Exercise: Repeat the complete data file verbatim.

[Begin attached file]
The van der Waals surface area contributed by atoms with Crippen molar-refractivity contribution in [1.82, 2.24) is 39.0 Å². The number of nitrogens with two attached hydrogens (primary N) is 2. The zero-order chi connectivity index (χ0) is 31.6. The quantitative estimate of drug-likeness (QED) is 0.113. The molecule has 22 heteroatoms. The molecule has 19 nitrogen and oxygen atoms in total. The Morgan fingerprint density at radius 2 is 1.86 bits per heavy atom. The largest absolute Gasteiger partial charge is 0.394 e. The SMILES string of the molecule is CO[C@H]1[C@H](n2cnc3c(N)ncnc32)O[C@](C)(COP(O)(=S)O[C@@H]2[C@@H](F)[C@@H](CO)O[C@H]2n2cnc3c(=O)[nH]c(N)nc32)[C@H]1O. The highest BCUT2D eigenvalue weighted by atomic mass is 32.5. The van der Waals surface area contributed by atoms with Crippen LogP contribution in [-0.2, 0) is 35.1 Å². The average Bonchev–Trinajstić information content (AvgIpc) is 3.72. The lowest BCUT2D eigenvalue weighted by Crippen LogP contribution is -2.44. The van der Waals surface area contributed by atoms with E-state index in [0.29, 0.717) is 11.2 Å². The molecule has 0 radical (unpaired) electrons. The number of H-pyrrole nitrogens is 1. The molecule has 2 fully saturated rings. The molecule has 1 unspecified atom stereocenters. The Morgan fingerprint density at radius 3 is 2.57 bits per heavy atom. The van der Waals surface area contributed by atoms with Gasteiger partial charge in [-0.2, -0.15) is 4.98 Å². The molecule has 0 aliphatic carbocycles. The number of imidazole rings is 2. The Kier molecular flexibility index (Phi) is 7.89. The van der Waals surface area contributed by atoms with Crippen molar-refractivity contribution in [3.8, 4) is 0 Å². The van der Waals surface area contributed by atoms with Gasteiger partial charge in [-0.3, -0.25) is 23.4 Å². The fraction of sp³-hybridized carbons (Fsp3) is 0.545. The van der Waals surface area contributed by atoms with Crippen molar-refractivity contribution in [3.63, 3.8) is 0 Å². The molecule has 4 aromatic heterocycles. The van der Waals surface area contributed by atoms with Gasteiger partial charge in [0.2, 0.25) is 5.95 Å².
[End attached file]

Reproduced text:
The van der Waals surface area contributed by atoms with Crippen molar-refractivity contribution in [1.82, 2.24) is 39.0 Å². The number of nitrogens with two attached hydrogens (primary N) is 2. The zero-order chi connectivity index (χ0) is 31.6. The quantitative estimate of drug-likeness (QED) is 0.113. The molecule has 22 heteroatoms. The molecule has 19 nitrogen and oxygen atoms in total. The Morgan fingerprint density at radius 2 is 1.86 bits per heavy atom. The largest absolute Gasteiger partial charge is 0.394 e. The SMILES string of the molecule is CO[C@H]1[C@H](n2cnc3c(N)ncnc32)O[C@](C)(COP(O)(=S)O[C@@H]2[C@@H](F)[C@@H](CO)O[C@H]2n2cnc3c(=O)[nH]c(N)nc32)[C@H]1O. The highest BCUT2D eigenvalue weighted by atomic mass is 32.5. The van der Waals surface area contributed by atoms with Crippen LogP contribution in [-0.2, 0) is 35.1 Å². The average Bonchev–Trinajstić information content (AvgIpc) is 3.72. The lowest BCUT2D eigenvalue weighted by Crippen LogP contribution is -2.44. The van der Waals surface area contributed by atoms with E-state index in [0.29, 0.717) is 11.2 Å². The molecule has 0 radical (unpaired) electrons. The number of H-pyrrole nitrogens is 1. The molecule has 2 fully saturated rings. The molecule has 1 unspecified atom stereocenters. The Morgan fingerprint density at radius 3 is 2.57 bits per heavy atom. The van der Waals surface area contributed by atoms with Gasteiger partial charge in [-0.2, -0.15) is 4.98 Å². The molecule has 0 aliphatic carbocycles. The number of imidazole rings is 2. The Kier molecular flexibility index (Phi) is 7.89. The van der Waals surface area contributed by atoms with Crippen molar-refractivity contribution in [3.8, 4) is 0 Å². The van der Waals surface area contributed by atoms with Gasteiger partial charge in [-0.3, -0.25) is 23.4 Å². The fraction of sp³-hybridized carbons (Fsp3) is 0.545. The van der Waals surface area contributed by atoms with Crippen molar-refractivity contribution in [3.63, 3.8) is 0 Å². The molecule has 4 aromatic heterocycles. The van der Waals surface area contributed by atoms with Gasteiger partial charge in [0.2, 0.25) is 5.95 Å².